Type to search

Avondale Estates City Commission receives proposal for North Woods project

Avondale Estates Business Trending

Avondale Estates City Commission receives proposal for North Woods project

[adsanity align=’alignnone’ id=63841]

Lake Avondale. Source: Avondaleestates.org


By Zoe Seiler, contributor 

Avondale Estates, GA – The Avondale Estates City Commission met on Wednesday, Nov. 18, to discuss the city’s North Woods project and continued a conversation about changing the ordinance reading process and about yard waste.

The North Woods at Lake Avondale project will focus on improving the stormwater issues at the lake and make the area more usable and attractive. The project aims to address sedimentation, control erosion, and create accessibility, Assistant City Manager Shannon Powell said.

The city received four responses to its request for proposal for the North Wood at Lake Avondale project. A panel of city staff reviewed the applications and conducted interviews.

[adsanity id=”59104″ align=”alignleft” /] [adsanity id=”56211″ align=”alignright” /]

They recommended the board choose the proposal that will be a joint effort between Long Engineering and Lord Aeck Sargent. The contract is for up to $103,650 for the design of the project.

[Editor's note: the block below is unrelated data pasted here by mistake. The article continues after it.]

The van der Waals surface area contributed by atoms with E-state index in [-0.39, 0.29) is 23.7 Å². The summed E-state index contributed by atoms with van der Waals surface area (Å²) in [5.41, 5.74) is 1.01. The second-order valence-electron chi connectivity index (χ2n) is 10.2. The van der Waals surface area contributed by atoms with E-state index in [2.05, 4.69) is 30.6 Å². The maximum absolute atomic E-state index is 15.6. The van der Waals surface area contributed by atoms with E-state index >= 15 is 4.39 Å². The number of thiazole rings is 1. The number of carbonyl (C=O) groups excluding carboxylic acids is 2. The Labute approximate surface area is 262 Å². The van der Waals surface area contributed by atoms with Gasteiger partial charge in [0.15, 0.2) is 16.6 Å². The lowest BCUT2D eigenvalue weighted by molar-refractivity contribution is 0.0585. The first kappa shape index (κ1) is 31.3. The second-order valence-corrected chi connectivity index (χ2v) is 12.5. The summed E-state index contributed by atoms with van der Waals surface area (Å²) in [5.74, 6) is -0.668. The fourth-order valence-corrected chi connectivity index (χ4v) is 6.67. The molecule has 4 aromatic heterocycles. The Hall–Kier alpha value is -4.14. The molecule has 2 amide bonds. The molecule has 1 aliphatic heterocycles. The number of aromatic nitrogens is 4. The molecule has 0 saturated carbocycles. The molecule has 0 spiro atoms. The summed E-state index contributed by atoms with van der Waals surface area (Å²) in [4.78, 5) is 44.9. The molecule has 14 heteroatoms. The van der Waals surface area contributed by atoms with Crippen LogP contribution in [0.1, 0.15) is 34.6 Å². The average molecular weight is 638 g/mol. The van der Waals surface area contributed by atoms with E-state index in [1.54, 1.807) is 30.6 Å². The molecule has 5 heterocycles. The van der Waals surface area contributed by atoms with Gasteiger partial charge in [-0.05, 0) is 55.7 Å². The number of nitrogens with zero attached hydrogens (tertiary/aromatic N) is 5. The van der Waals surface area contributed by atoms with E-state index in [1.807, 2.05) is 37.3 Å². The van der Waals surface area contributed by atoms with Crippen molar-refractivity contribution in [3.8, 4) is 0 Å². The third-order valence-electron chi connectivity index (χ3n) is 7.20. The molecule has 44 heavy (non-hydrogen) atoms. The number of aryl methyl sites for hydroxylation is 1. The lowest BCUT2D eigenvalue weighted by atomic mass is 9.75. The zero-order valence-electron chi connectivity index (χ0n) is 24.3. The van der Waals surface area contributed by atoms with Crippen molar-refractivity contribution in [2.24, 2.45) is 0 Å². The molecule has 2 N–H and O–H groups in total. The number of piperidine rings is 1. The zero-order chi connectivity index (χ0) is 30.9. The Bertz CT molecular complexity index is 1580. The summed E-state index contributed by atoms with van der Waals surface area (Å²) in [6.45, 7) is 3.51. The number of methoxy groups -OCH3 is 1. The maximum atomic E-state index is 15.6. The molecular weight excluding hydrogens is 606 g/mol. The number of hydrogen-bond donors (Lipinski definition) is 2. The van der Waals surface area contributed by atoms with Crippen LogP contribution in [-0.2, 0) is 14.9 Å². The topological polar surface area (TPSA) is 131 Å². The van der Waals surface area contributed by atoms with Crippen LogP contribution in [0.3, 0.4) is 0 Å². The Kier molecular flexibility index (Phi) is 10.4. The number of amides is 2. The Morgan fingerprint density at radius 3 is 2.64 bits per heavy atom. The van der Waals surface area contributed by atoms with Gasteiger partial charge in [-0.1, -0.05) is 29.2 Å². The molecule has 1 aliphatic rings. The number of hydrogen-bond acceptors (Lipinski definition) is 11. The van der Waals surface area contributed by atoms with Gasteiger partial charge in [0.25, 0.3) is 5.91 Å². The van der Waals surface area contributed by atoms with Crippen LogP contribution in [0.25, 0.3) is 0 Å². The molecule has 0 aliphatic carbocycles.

The two firms have recently worked with the city on projects such as the Town Green project and the historic preservation guidelines rewrite, respectively.

To address the stormwater concerns at the lake, the scope of the project includes a biodetention stormwater facility to receive discharge off of the catch basins currently on Berkley Road. It will also include basins that will slow down stormwater and catch silt and sediment before that could get into the lake.

“This is a really important project in the ongoing Improvement of what is, I think, an iconic part of Avondale which is the lake– fixing the stormwater, fixing the North Woods, getting rid of some of the invasive plants, putting in more natural vegetation for that area, making it look nicer so that we can get to the point where we could then register the lake,” Mayor Pro Tem Brian Fisher said.

Powell said the North Woods area is also meant to be a recreational part of the lake and the RFP includes some options for this.